Discarded bottles are just one source for all the colorful remnants that make up Glass Beach. // © 2017 Wikimedia Commons
Feature image (above): Visitors can walk atop the basalt columns near the shore at Giant’s Causeway. // © 2017 Wikimedia Commons
It’s that time of year again: Temperatures are rising, department stores are rolling out their supply of swimsuits and soon everyone will spend their weekends at the beach. But that doesn’t mean all beach vacations have to be the same. Plan clients a beach trip to remember by considering the following five unique beaches.
Giant’s Causeway, Northern Ireland
Thanks to volcanic activity some 60 million years ago, this stretch of northern Irish coastline consists of tens of thousands basalt columns made from molten lava. There are plenty of trails available for visitors to be able to take in what this attraction offers, including a nearly 2-mile loop to Shepherd’s Steps, which travels to the main coastline.
Opened in 2012, a nearby visitors’ center contains an interactive exhibit about Giant’s Causeway, available year-round.
A fee of about $10 covers admission, parking and access to the visitors’ center.
Glass Beach, Fort Bragg, Calif.
The story of how this beach came about isn’t the most glamorous one. From 1906 to 1967, people would dump trash ranging from cars to bottles over the cliffs and into the ocean, where the sea would subsequently take this trash and turn it into small treasures.
Nowadays, people can find the remnants of the discarded items in the form of colorful glass particles that have washed ashore three different locations in Fort Bragg, Calif.. The most-visited site is MacKerricher State Park.
Treasure hunters and those simply fascinated by shiny objects can spend a few hours searching for and taking pictures of different-colored sea glass. Sadly, however, none of it can be taken home since the sea glass is technically considered park property.
Great Ocean Road, Victoria, Australia
Located in the Australian state of Victoria, the Great Ocean Road spans 151 miles along the coastline. This Australian National Heritage site boasts ideal surfing spots and picturesque rainforest trails, but the main attraction here is a collection of towering limestone stacks called The 12 Apostles.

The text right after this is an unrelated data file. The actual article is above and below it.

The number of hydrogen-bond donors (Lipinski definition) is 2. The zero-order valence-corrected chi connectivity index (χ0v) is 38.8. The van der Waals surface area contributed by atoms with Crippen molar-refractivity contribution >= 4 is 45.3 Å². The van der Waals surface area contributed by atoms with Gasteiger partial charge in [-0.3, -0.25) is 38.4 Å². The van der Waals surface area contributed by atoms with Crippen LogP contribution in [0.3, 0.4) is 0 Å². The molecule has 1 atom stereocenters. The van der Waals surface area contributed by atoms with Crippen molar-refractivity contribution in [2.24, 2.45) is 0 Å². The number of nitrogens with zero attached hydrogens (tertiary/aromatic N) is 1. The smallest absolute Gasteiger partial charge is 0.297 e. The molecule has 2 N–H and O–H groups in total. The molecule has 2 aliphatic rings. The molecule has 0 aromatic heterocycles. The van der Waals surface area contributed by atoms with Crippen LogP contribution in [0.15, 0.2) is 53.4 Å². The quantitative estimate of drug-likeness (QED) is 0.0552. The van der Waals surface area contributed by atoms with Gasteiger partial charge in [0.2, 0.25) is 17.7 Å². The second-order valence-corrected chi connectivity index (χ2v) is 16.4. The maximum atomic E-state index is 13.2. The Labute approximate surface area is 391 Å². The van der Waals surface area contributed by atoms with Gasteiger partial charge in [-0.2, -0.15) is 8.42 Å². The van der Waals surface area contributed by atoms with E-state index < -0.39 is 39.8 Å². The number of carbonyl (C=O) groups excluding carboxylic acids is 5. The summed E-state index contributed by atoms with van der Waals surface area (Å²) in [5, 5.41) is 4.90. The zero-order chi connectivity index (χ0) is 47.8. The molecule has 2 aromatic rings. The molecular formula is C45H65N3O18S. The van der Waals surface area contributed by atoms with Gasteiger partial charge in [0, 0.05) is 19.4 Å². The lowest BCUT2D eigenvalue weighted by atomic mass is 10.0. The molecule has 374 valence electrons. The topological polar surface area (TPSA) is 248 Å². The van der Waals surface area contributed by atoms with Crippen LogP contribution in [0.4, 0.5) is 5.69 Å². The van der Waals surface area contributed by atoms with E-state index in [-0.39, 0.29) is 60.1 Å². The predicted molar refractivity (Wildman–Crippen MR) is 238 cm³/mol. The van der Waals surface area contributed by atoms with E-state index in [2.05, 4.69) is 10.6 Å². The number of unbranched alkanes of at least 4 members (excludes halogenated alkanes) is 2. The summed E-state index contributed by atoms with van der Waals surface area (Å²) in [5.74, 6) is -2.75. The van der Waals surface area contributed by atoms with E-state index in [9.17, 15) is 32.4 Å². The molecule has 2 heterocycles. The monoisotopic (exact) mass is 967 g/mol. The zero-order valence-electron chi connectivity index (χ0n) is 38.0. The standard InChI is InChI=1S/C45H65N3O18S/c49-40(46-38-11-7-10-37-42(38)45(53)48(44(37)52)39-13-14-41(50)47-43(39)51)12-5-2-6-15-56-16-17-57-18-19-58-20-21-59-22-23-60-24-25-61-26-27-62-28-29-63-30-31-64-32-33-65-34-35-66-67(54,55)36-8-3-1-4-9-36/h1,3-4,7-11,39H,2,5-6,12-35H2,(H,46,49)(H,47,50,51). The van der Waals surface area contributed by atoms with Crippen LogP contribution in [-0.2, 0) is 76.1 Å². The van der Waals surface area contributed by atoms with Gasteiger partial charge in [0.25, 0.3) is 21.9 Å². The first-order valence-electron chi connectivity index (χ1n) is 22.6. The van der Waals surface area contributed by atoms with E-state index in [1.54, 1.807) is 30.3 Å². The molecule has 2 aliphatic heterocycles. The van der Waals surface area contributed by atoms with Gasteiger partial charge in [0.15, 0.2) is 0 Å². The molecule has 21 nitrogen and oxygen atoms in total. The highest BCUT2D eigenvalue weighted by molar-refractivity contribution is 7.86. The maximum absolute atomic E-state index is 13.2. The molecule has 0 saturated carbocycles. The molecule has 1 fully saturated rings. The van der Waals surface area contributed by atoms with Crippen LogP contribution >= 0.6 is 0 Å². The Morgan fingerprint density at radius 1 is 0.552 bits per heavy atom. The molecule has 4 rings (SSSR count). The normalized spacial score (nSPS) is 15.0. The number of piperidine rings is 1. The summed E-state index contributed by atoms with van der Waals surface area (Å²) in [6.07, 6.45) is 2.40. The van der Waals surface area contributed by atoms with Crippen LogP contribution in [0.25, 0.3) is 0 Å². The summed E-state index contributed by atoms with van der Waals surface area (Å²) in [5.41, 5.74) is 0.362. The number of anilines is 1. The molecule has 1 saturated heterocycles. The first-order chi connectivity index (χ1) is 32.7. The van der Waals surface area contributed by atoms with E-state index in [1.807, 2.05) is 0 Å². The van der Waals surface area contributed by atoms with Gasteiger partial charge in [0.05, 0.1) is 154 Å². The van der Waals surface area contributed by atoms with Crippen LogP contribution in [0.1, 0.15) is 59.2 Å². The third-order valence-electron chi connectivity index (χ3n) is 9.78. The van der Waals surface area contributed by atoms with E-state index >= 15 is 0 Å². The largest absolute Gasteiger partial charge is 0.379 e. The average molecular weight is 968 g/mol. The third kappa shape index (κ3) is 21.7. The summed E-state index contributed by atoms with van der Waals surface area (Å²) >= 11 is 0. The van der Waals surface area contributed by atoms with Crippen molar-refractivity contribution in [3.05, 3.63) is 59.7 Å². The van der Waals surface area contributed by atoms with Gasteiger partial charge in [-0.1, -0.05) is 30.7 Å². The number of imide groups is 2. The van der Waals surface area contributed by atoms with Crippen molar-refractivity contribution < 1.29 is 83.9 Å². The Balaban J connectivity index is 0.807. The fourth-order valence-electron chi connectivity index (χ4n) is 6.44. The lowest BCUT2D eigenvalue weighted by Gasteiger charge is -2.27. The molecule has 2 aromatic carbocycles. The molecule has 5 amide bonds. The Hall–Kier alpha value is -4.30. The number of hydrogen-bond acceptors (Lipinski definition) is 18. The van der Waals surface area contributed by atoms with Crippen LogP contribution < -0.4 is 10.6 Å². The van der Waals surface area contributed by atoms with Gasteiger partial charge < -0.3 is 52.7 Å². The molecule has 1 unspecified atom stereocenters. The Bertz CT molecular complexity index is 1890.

These rock formations have transformed from cliffs to arches and then to towers thanks to millions of years of ocean erosion. That continuing erosion has knocked down four of the 12 towers, leaving only eight standing. Travelers only need to take a roughly three-hour drive west of Melbourne to visit and walk along this natural wonder.
Hot Water Beach, the Coromandel Peninsula, New Zealand
Get to this New Zealand beach two hours before or after low tide and experience the phenomenon that makes it famous. It might seem alarming at first to see beachgoers dig up a shallow hole in the sand near the shore, but it’s for a good reason.
Just before and after low tide, naturally heated mineral water will begin bubbling up through the sand from deep below the surface. This water will quickly fill the hole and, voila, visitors will have their very own hot spring right at the edge of the ocean. Guests should make sure they know when low tide takes place before heading out, and they should pack a small shovel to dig the hole.
Shell Beach, Western Australia
At first glance, Shell Beach in Western Australia may look like a typical white-sand beach. But upon further inspection, visitors will soon find that the sand is no ordinary sand. In fact, the sand is actually made of billions of small mollusk shells that have washed ashore after the mollusks burrowed themselves in the shallow ocean floor.
These shells were once used to build nearby buildings, some of which are still standing and can be seen today. The ocean is also great for swimming, especially for beginners, as its high salinity makes it very easy for people to float near the surface.